Chet Baker

Chet Baker Sings and Plays from the Film "Let's Get Lost"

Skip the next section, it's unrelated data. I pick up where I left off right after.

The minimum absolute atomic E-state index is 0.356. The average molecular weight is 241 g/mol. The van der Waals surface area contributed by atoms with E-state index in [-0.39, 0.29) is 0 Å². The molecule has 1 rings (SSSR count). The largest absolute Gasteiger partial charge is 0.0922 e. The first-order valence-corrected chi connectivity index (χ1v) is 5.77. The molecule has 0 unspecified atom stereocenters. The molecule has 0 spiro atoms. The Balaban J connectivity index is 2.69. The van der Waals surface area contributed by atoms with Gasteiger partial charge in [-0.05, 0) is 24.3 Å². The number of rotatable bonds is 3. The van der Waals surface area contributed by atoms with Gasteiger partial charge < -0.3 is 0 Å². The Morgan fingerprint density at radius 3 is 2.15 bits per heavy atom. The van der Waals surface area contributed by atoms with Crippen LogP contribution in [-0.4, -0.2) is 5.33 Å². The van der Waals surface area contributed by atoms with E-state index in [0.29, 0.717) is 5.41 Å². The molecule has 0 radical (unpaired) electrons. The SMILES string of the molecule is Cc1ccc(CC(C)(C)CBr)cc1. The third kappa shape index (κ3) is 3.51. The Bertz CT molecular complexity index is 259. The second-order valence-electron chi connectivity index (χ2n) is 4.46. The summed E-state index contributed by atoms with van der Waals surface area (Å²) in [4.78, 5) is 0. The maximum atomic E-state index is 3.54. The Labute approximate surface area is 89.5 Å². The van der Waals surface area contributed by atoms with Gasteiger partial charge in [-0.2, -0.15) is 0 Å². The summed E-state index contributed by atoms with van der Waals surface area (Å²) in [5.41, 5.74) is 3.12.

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This disc includes music used in Let's Get Lost (1989), the Bruce Weber directed biopic centering on the tragic life and times of the West Coast cool jazz icon Chet Baker (trumpet/vocal). As was the case during many of Baker's final sessions, the artist performs with a makeshift combo of relative unknowns. Although Frank Strazzeri (piano), John Leftwich (bass), and Ralph Penland (drums) had presumably not played live with Baker outside of this project, Nicola Stilo (guitar), who contributes to "Zingaro" (aka "Portrait in Black & White") surfaced off and on with Baker throughout the '80s. Atypically, the combo is uniformly stunning throughout, sounding as if it had been backing him for much longer. With the exception of the aforementioned cut, the remainder of Chet Baker Sings and Plays from the Film "Let's Get Lost" (1989) boasts both a quartet and trio setting (sans Penland). Even though time and substances have given Baker the visage of a man twice his age, those inimitable pipes and velvet tone have worn surprisingly well. The track list is quite literally replete with something old, new, borrowed, and blue, well "Almost Blue," that is. He lifts the Elvis Costello composition, which is possibly a nod to their previous collaboration on Costello's Punch the Clock (1984), where Baker supplied a solo to "Shipbuilding." Among the old favorites are "Imagination," "You're My Thrill," "Every Time We Say Goodbye," "Daydream," and "Everything Happens to Me," each being entries from Baker's extensive repertoire. While "Moon & Sand," "My One and Only Love," "For Heaven Sake," "Zingaro," and "Daydream" are otherwise unavailable on sides issued prior to Baker's death. Ironically, the title song "Let's Get Lost" isn't on this album. While the tune was in the documentary, it is the familiar 1956 version. This leads to one of the primary criticisms that can be leveled at this collection -- it would have been well served by a supplementary volume of vintage Baker featured in the movie, although presumably licensing prohibited such.

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